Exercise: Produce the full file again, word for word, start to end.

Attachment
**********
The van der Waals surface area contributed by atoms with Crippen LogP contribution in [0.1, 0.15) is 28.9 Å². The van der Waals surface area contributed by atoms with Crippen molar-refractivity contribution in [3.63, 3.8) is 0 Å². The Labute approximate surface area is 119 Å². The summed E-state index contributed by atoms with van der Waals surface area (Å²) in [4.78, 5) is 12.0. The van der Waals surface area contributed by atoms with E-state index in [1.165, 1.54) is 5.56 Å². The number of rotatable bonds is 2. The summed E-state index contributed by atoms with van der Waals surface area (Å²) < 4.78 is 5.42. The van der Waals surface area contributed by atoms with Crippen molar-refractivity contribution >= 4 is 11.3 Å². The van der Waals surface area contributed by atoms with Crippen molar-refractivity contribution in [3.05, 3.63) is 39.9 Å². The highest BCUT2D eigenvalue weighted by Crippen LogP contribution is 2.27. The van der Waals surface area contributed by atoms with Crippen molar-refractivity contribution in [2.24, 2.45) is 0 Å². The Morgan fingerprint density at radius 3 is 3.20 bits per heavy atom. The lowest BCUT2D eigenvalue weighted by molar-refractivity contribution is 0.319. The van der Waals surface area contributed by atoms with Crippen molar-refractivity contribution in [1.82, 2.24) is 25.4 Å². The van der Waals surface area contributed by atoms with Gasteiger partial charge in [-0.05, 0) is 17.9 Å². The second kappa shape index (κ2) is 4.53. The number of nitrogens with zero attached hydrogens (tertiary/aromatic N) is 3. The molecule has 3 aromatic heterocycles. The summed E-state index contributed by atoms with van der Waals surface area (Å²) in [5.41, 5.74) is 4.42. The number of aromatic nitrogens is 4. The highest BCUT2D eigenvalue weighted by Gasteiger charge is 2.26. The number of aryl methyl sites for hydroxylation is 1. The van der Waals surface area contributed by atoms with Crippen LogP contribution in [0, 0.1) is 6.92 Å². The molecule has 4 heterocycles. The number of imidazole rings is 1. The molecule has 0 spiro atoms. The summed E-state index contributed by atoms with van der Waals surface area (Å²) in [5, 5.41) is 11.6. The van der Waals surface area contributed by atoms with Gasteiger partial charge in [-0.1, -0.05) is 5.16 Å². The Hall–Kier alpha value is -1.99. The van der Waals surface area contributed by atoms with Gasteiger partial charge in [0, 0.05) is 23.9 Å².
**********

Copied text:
The van der Waals surface area contributed by atoms with Crippen LogP contribution in [0.1, 0.15) is 28.9 Å². The van der Waals surface area contributed by atoms with Crippen molar-refractivity contribution in [3.63, 3.8) is 0 Å². The Labute approximate surface area is 119 Å². The summed E-state index contributed by atoms with van der Waals surface area (Å²) in [4.78, 5) is 12.0. The van der Waals surface area contributed by atoms with E-state index in [1.165, 1.54) is 5.56 Å². The number of rotatable bonds is 2. The summed E-state index contributed by atoms with van der Waals surface area (Å²) < 4.78 is 5.42. The van der Waals surface area contributed by atoms with Crippen molar-refractivity contribution >= 4 is 11.3 Å². The van der Waals surface area contributed by atoms with Crippen molar-refractivity contribution in [3.05, 3.63) is 39.9 Å². The highest BCUT2D eigenvalue weighted by Crippen LogP contribution is 2.27. The van der Waals surface area contributed by atoms with Crippen molar-refractivity contribution in [2.24, 2.45) is 0 Å². The Morgan fingerprint density at radius 3 is 3.20 bits per heavy atom. The lowest BCUT2D eigenvalue weighted by molar-refractivity contribution is 0.319. The van der Waals surface area contributed by atoms with Crippen molar-refractivity contribution in [1.82, 2.24) is 25.4 Å². The van der Waals surface area contributed by atoms with Gasteiger partial charge in [-0.05, 0) is 17.9 Å². The second kappa shape index (κ2) is 4.53. The number of nitrogens with zero attached hydrogens (tertiary/aromatic N) is 3. The molecule has 3 aromatic heterocycles. The summed E-state index contributed by atoms with van der Waals surface area (Å²) in [5.41, 5.74) is 4.42. The number of aromatic nitrogens is 4. The highest BCUT2D eigenvalue weighted by Gasteiger charge is 2.26. The number of aryl methyl sites for hydroxylation is 1. The van der Waals surface area contributed by atoms with Crippen LogP contribution in [0, 0.1) is 6.92 Å². The molecule has 4 heterocycles. The number of imidazole rings is 1. The molecule has 0 spiro atoms. The summed E-state index contributed by atoms with van der Waals surface area (Å²) in [5, 5.41) is 11.6. The van der Waals surface area contributed by atoms with Gasteiger partial charge in [-0.1, -0.05) is 5.16 Å². The Hall–Kier alpha value is -1.99. The van der Waals surface area contributed by atoms with Gasteiger partial charge in [0, 0.05) is 23.9 Å².